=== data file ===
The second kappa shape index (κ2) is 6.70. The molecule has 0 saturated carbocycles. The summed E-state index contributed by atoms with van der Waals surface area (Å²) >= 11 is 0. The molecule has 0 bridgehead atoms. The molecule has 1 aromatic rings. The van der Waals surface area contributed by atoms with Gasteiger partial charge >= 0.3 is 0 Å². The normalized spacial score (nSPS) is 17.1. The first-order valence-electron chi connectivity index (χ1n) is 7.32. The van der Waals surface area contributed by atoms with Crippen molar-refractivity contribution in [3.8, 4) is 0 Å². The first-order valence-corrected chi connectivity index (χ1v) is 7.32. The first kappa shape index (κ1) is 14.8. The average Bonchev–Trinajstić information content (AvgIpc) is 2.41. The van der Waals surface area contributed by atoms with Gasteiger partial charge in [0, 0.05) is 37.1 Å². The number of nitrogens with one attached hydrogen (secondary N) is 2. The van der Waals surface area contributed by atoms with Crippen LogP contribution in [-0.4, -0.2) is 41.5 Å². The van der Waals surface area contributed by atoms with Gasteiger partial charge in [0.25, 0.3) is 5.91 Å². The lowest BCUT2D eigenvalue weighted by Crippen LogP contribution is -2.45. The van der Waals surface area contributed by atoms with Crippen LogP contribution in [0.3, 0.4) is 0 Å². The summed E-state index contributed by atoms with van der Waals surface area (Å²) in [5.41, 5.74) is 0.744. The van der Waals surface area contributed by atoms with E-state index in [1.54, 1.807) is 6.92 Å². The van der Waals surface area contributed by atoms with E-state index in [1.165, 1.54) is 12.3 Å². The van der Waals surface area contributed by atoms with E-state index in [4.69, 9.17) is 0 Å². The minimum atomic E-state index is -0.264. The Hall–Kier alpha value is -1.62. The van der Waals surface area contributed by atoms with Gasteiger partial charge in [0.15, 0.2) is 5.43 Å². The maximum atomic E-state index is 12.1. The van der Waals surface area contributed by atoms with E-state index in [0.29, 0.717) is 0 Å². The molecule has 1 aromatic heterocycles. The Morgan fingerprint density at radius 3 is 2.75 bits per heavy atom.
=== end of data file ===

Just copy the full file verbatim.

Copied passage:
The second kappa shape index (κ2) is 6.70. The molecule has 0 saturated carbocycles. The summed E-state index contributed by atoms with van der Waals surface area (Å²) >= 11 is 0. The molecule has 0 bridgehead atoms. The molecule has 1 aromatic rings. The van der Waals surface area contributed by atoms with Gasteiger partial charge >= 0.3 is 0 Å². The normalized spacial score (nSPS) is 17.1. The first-order valence-electron chi connectivity index (χ1n) is 7.32. The van der Waals surface area contributed by atoms with Crippen molar-refractivity contribution in [3.8, 4) is 0 Å². The first-order valence-corrected chi connectivity index (χ1v) is 7.32. The first kappa shape index (κ1) is 14.8. The average Bonchev–Trinajstić information content (AvgIpc) is 2.41. The van der Waals surface area contributed by atoms with Gasteiger partial charge in [0, 0.05) is 37.1 Å². The number of nitrogens with one attached hydrogen (secondary N) is 2. The van der Waals surface area contributed by atoms with Crippen LogP contribution in [-0.4, -0.2) is 41.5 Å². The van der Waals surface area contributed by atoms with Gasteiger partial charge in [0.25, 0.3) is 5.91 Å². The lowest BCUT2D eigenvalue weighted by Crippen LogP contribution is -2.45. The van der Waals surface area contributed by atoms with Crippen LogP contribution in [0.3, 0.4) is 0 Å². The summed E-state index contributed by atoms with van der Waals surface area (Å²) in [5.41, 5.74) is 0.744. The van der Waals surface area contributed by atoms with E-state index in [1.54, 1.807) is 6.92 Å². The van der Waals surface area contributed by atoms with E-state index in [1.165, 1.54) is 12.3 Å². The van der Waals surface area contributed by atoms with E-state index in [4.69, 9.17) is 0 Å². The minimum atomic E-state index is -0.264. The Hall–Kier alpha value is -1.62. The van der Waals surface area contributed by atoms with Gasteiger partial charge in [0.15, 0.2) is 5.43 Å². The maximum atomic E-state index is 12.1. The van der Waals surface area contributed by atoms with E-state index in [0.29, 0.717) is 0 Å². The molecule has 1 aromatic heterocycles. The Morgan fingerprint density at radius 3 is 2.75 bits per heavy atom.